History to be revisited at antiques bazaar this weekend

BALLARAT residents are invited to experience a slice of The Great Gatsby era at the Ballarat Antique, Collectibles and Vintage Bazaar this weekend.
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To be held at the Mining Exchange in Lydiard Street North, the event will feature about 25 dealers from across Victoria with a range of antiques, collectibles and vintage ware.

Organiser Malcolm Roberts said this was the first time the event would be held in Ballarat.

“We have got something for everyone, from the late 1890s to 1940s,” Mr Roberts said. “We are catering to all budgets, with items ranging from $2 to $2000.

“There is a range of Victorian and art deco furniture, china, porcelain, Coca-Cola memorabilia and cereal toys.”

Mr Roberts said scones would be on offer during the event, with a dollar from the $5 entry fee going towards Devonshire teas.

The Ballarat Antiques, Collectibles and Vintage Bazaar will be held at the Ballarat Mining Exchange on June 8, 9 and 10 from 10am.

For information, contact Mr Roberts on 0421 160 797.

Organiser Malcolm Roberts says the bazaar will have something for everyone.

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Pursuit driver faces unlicensed driving charges

A Sebastopol man who lost his licence over a high-speed police chase “thumbed his nose” at the courts by getting back behind the wheel of a car only weeks later, according to a magistrate.
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Blake Hill, 19, received a two-month jail sentence, suspended for 12 months, after pleading guilty in the Ballarat Magistrates Court yesterday to two charges of driving while disqualified.

Only last year, Hill reached speeds of up to 120km/h in Mair Street, and crashed twice during a police pursuit on May 19.

He faced court in October over the incident and was disqualified from driving for two years.

Magistrate Michelle Hodgson said Hill’s decision to get back behind the wheel on two separate occasions in December beggared belief and showed contempt for his court orders.

Yesterday, police prosecutor Senior Constable Vicki Chaffey told the court that on December 16 and December 26, on two separate occasions, police had intercepted Hill while he was driving along Sturt Street.

He had four passengers in the car during the second incident.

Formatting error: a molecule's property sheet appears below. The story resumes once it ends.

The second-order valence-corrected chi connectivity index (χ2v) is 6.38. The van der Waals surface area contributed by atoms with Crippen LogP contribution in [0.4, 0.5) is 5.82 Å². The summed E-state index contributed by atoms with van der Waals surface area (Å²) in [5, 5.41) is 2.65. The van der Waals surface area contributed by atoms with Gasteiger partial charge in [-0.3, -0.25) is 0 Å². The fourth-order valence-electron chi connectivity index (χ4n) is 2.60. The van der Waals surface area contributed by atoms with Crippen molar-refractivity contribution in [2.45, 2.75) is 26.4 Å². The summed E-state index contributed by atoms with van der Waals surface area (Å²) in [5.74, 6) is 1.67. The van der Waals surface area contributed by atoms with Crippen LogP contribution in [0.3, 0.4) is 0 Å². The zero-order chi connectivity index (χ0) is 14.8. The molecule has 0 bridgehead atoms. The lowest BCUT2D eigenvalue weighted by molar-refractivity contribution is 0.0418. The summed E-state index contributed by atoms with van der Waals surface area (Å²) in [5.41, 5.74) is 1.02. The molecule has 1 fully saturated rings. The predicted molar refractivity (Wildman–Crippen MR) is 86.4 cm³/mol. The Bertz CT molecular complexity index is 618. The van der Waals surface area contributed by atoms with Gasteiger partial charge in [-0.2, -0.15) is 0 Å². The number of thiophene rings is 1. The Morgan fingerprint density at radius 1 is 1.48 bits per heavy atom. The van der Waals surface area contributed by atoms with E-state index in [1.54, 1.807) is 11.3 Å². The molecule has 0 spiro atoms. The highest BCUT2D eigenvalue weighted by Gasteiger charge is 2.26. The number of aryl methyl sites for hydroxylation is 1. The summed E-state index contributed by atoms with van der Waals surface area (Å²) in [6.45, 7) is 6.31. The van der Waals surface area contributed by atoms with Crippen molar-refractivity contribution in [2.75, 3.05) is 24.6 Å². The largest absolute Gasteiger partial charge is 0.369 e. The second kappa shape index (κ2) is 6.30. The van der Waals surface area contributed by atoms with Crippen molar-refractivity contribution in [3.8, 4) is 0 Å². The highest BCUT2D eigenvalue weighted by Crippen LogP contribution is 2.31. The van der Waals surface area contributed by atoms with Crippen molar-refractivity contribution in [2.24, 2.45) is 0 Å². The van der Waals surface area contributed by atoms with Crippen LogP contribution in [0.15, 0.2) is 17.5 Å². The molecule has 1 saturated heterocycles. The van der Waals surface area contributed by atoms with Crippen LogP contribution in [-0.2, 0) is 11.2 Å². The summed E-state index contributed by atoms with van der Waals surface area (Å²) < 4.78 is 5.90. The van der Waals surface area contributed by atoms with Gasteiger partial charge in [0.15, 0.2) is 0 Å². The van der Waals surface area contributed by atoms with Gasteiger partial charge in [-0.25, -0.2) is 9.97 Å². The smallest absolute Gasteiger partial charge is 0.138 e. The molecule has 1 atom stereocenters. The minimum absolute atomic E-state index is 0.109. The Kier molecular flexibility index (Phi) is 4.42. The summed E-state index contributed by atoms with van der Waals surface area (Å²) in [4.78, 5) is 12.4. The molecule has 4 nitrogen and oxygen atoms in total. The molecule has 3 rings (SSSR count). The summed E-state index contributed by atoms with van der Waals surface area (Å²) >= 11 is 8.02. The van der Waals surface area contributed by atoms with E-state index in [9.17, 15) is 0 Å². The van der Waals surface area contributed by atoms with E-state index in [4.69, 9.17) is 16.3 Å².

Senior Constable Chaffey said Hill admitted to police he had “no good reason” for being behind the wheel while disqualified.

Defence lawyer David Tamanika said his client had been giving some friends a lift and “hadn’t put much thought” into what he was doing.

Mr Tamanika said, similarly, when police had attempted to intercept Hill last May, he led them on a chase for no good reason.

Ms Hodgson said it was a serious matter to drive in direct contravention of a court order.

The court heard in October how Hill had sparked a high-speed chase after police checked his speed at 27km/h over the limit and activated their warning lights.

During the chase, Hill ran a red light and collided with a Kia Rio, before eventually losing control and crashing into the base of a billboard.

Hill will face court on further offences related to his community corrections order on June 18.

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Phone rings up trouble at home for Mepunga man

A TROUBLED and toxic relationship saw a Mepunga man convicted and fined $2000.
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Rhys Trevor Coleman, 21, of Boyles Road, pleaded guilty in the Warrnambool Magistrates Court to recklessly causing injury, unlawful assault, breaching an intervention order and careless driving.

Police alleged that Coleman was in a relationship with his partner for two years when she was granted an intervention order in September.

In February, Coleman and the victim argued about a phone that she had on silent, but which he wanted her to leave on audio.

They scuffled and the woman was left with a sore jaw and scratches.

On March 23, they argued after she asked Coleman to move his car so she could go out. She answered her phone but he put her in a bear hug and told her it would be in her best interests to hang up.

She broke free and ran to the police station.

On March 27, Coleman read messages between the woman and another man.

He yelled at the woman and called her names. She drove off and he followed in his vehicle.

Defence counsel Kiernan Celestina said it was a poisonous relationship with both Coleman and the woman worried about infidelity. The relationship has now ended.

Magistrate Jonathan Klestadt said Coleman had attempted to control the woman’s behaviour and arguing about whether a phone was turned up or on silent was bizarre.